May 22, 2018
What Type of Light do Plants Prefer?
Russian botanist Andrei Famintsyn first used artificial lighting for plant growth in 1868. Nearly 10 years later, he published his first Russian textbook about plant physiology, with a particular focus on plant metabolism and photosynthesis. His research paved the way for a new approach to agriculture.
After Famintsyn’s work was publicized, agriculturalists recognized this potential for growing their crops indoors. Artificial lighting empowers individual growers to tailor crops to their specific needs, regardless of season or weather conditions — a revolutionary accomplishment in human history. However, as growers both past and present have realized, lighting indoor plants is more complex than one might initially believe.
The timeless question persists: What light do plants best respond to?
Not All Light is Created Equal
Firstly, plants need some sort of light, period. Without ample exposure to a light source, plants aren’t able to accomplish photosynthesis — the process by which plants convert light energy into chemical energy.
However, not all light is usable by plants — this is important for any cultivator to take into consideration when choosing grow lights. The amount of available light that is usable by plants is most often referred to as Photosynthetically Active Radiation (PAR). According to our recent blog post discussing on uniformity, “PAR is sometimes misunderstood as a measurement, such as kilos or ounces. Rather, it is the type of light that is possible for plants to absorb for photosynthesis. This light is actualized in wavelengths seen between 400 to 700 nanometers.”
There are slight variances depending on the specific crop species. Depending on the type of plant, some may prefer direct light while others do best with some shade. Some require hours of darkness, others do best with lots of bright light. These settings may also be influenced by the individual plant’s stage of growth, whether it is a seedling or ready to flower. It’s best to understand the particular evolutionary needs of the crop before switching the lights on.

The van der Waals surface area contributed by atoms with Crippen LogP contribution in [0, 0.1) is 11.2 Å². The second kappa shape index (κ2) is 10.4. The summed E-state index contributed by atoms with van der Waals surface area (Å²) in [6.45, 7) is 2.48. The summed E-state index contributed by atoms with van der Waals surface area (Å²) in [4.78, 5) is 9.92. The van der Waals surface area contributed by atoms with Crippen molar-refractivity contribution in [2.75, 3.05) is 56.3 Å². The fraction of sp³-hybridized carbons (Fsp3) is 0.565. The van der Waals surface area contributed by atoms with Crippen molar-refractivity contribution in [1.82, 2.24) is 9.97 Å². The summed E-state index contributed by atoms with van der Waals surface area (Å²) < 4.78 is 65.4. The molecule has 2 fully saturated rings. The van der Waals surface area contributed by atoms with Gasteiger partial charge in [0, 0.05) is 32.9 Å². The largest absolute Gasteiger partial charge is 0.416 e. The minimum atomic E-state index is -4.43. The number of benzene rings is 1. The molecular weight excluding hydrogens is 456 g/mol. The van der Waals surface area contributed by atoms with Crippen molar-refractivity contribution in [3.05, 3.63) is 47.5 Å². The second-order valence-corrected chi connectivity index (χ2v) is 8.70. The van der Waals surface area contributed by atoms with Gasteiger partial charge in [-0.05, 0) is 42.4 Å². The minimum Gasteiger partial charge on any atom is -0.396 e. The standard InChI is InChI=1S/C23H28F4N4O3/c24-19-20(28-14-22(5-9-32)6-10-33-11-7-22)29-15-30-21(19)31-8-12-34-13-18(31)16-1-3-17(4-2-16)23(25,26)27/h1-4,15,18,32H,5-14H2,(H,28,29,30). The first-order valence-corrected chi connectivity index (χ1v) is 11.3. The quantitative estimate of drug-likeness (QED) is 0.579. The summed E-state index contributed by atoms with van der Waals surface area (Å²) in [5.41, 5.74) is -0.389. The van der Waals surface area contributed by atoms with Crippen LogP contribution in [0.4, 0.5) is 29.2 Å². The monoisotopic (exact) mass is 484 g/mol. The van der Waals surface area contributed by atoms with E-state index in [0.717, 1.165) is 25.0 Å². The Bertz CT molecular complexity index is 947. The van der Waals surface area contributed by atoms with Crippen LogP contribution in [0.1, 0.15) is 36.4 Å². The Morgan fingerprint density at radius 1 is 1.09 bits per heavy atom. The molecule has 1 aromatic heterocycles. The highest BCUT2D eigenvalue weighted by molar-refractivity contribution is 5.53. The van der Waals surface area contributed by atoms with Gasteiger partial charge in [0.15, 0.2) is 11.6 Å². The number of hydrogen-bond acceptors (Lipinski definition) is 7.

Over the Rainbow: How the Color Spectrum Impacts Your Grow
One may assume that the best lights are ones that most accurately replicate natural sunlight. To an extent, this is true: natural sunlight delivers the full spectrum of color, offering a whole host of benefits to a growing plant. However, as long as people have practiced agriculture, they have noticed the subtle differences with different kinds of light. This is illustrated by the way seedlings elongate in dimmer light, or how quickly a plant flowers. The physical responses of plants to different types of light is called photomorphogenesis.
Plants typically respond most to red, far-red and blue light. This is because of a collection of light receptors found within the biology of plants deemed phytochromes and cryptochromes. These receptors encourage the release of growth hormones. While red and blue light have received the most attention in the growing community, it’s also important to recognize the benefits of green light.
According to research initiated by NASA, LED lights are able to offer the most accurate full spectrum for indoor grow facilities. The lighting technology offered by LED bulbs is able to offer these red and blue light wavelengths, while not forgoing the green and yellow aspects of the spectrum. This research led scientists to install LED lights on the International Space Station. There, astronauts are able to cultivate cabbage and some flowering plants, such as zinnias. Their basic findings are summarized here:
- Red light (630-660nm): Red light wavelengths helps deliver dormancy, germination and flowering in a plant. A grower seeking fast growth and ample harvests would primarily utilize red light.
- Blue light (400-520nm): While this light should be mixed with other spectrums to prevent stunting a plant’s growth, blue light wavelengths can assist in developing leaf thickness and chlorophyll production.
- Green light (500-600nm): Green light has proven to be helpful particularly when attending to a dense canopy. Green light is able to penetrate the lower levels of the canopy, whereas blue and red light may only be beneficial on the surface.
- Far red Light (720-740nm): Like blue light, far red wavelengths are also able to penetrate a dense canopy, ensuring smaller plants receive much-needed light. Far red light has been utilized for its ability to encourage flowering early on.
To conclude, our initial question — what kind of light plants like best — is not easily answerable. There are several considerations when deciding what lights are best for your facility: What is your ultimate goal? Some growers want to have a large harvest in a short period of time. Others may prioritize potency or aroma.
As NASA research has shown and the growing community has confirmed, full spectrum LED lights are the best option for delivering the highest quality light for any type of indoor crop.